Be aware that for sites with a large proportion of single-visit sessions (like blogs, where a user reads a single article), the time-on-site value can mislead. Google Analytics fires a single call each page load, and the time-on-page calculation is the difference between the page load timestamp and the subsequent page load. From this it is clear that the last page in a visit does not get a time-on-page assigned - and for single-page visits there is no accumlated time.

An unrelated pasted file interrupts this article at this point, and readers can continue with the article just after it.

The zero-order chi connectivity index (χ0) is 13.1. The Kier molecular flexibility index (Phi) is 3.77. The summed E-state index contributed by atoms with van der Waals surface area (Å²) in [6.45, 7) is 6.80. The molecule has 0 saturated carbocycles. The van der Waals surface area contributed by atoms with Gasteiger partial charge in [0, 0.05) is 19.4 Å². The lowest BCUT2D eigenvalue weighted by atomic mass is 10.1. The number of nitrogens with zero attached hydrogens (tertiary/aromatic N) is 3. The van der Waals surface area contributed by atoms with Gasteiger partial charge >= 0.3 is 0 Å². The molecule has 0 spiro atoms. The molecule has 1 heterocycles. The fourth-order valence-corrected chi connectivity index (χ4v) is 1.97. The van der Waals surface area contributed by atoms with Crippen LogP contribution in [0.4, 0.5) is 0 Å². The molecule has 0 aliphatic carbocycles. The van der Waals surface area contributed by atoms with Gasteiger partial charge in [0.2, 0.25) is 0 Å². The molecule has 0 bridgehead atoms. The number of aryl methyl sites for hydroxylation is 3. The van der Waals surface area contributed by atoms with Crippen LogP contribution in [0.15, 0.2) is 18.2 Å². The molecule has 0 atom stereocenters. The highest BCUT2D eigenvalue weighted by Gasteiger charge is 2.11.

However, Google Analytics calculates time-on-site by dividing the total accumulated time by the number of visits (including bounce visits for which no time is accumulated), so the reported average time on site is lower than the actual time-on-site. If this is a problem, then there are a number of documented methods to track time-on-page by firing GA events after an elapsed time (I'd only suggest doing this for the first page on a session), or alternate analytics packages which automatically log while the page is open (check out ClickTale).